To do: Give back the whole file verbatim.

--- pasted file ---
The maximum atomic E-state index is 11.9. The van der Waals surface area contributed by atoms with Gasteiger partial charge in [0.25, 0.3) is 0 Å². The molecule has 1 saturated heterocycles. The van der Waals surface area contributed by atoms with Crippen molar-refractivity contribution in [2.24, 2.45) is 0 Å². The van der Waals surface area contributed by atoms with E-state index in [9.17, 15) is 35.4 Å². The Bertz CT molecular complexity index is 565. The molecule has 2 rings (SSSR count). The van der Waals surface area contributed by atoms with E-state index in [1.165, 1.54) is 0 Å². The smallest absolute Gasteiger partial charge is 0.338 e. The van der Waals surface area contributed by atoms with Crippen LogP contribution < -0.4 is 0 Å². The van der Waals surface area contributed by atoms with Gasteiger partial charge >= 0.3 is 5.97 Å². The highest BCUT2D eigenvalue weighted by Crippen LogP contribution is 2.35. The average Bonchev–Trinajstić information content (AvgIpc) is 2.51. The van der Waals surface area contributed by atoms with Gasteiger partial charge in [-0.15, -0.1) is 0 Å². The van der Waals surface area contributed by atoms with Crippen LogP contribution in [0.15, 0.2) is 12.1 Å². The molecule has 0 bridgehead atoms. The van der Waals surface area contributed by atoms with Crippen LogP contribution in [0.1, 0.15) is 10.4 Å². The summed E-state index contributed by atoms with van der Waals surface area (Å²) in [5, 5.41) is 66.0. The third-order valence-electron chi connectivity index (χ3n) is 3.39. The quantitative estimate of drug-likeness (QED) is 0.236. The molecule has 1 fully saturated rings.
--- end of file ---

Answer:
The maximum atomic E-state index is 11.9. The van der Waals surface area contributed by atoms with Gasteiger partial charge in [0.25, 0.3) is 0 Å². The molecule has 1 saturated heterocycles. The van der Waals surface area contributed by atoms with Crippen molar-refractivity contribution in [2.24, 2.45) is 0 Å². The van der Waals surface area contributed by atoms with E-state index in [9.17, 15) is 35.4 Å². The Bertz CT molecular complexity index is 565. The molecule has 2 rings (SSSR count). The van der Waals surface area contributed by atoms with E-state index in [1.165, 1.54) is 0 Å². The smallest absolute Gasteiger partial charge is 0.338 e. The van der Waals surface area contributed by atoms with Crippen LogP contribution < -0.4 is 0 Å². The van der Waals surface area contributed by atoms with Gasteiger partial charge >= 0.3 is 5.97 Å². The highest BCUT2D eigenvalue weighted by Crippen LogP contribution is 2.35. The average Bonchev–Trinajstić information content (AvgIpc) is 2.51. The van der Waals surface area contributed by atoms with Gasteiger partial charge in [-0.15, -0.1) is 0 Å². The van der Waals surface area contributed by atoms with Crippen LogP contribution in [0.15, 0.2) is 12.1 Å². The molecule has 0 bridgehead atoms. The van der Waals surface area contributed by atoms with Crippen LogP contribution in [0.1, 0.15) is 10.4 Å². The summed E-state index contributed by atoms with van der Waals surface area (Å²) in [5, 5.41) is 66.0. The third-order valence-electron chi connectivity index (χ3n) is 3.39. The quantitative estimate of drug-likeness (QED) is 0.236. The molecule has 1 fully saturated rings.